Extraordinary aggravating circumstances require that a defendant be sentenced to some length of time in between the midpoint of the presumptive range and twice the maximum sentence length. The scenarios considered to constitute extraordinary aggravating circumstances are as follows: the defendant is convicted of a “crime of violence”, the defendant was on parole for a different offense when the charged case was committed, the defendant was on probation or on bond following a revocation of probation for another felony when the charged case was committed, the defendant was confined in a correctional institution or had escaped from a correctional institution when the charged offense was committed, or the defendant was less than 18 when the offense occurred and was on probation for an offense that would be a felony if committed by an adult.

Extraordinary mitigating circumstances allow a judge to impose a sentence that is less than the presumptive range for a charged offense – specifically, down to one half of the applicable minimum sentence. Specific factors that would be deemed to constitute extraordinary mitigating circumstances are not laid out in the law.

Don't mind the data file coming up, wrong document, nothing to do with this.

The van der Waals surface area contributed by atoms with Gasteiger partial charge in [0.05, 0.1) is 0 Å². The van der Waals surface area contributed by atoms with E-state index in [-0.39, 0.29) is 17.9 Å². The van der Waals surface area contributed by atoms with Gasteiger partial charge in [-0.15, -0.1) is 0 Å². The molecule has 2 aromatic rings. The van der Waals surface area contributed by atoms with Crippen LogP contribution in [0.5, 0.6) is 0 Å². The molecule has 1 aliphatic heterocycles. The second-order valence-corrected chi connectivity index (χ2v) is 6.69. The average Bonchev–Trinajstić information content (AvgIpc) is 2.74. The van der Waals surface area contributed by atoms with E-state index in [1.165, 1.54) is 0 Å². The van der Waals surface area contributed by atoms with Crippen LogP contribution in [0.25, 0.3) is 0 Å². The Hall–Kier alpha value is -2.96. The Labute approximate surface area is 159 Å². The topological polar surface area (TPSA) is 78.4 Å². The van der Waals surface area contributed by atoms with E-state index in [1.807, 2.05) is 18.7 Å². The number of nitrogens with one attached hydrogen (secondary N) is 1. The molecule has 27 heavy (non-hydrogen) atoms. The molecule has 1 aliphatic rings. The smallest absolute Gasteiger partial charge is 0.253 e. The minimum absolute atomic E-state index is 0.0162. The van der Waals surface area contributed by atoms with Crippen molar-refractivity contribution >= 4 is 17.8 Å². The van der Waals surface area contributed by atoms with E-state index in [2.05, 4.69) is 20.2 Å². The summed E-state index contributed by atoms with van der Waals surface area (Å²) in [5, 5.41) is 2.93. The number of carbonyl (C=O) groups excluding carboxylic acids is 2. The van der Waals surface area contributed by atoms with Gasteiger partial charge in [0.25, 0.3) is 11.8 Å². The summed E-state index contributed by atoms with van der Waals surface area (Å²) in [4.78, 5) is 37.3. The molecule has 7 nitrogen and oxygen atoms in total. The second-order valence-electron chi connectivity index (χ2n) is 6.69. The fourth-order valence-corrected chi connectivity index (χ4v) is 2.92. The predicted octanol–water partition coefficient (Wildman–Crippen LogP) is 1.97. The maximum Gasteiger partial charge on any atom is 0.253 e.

While certain felonies must result in prison sentences, others may result in a sentence to probation, intensive supervision probation (ISP), probation along with up to ninety days in the county jail as a condition of that probation, or community corrections (the halfway house).

Alternative Sentences

In certain counties, alternative sentences – not listed above – may be possible.  For example, some counties offer a diversion program, and others involve specialty courts like a Veterans Court, Drug Court, or Mental Health Court.  Denver even offers a Restorative Justice program which ultimately results in the dismissal of your case upon completion.  Depending on the seriousness of your case and unique facts and circumstances of your situation, one of these alternatives may be available in your case.

Should you be charged with a felony, or even multiple felonies, it is in your best interests to contact a criminal defense attorney as soon as is practicable.

The Felony Process in Denver County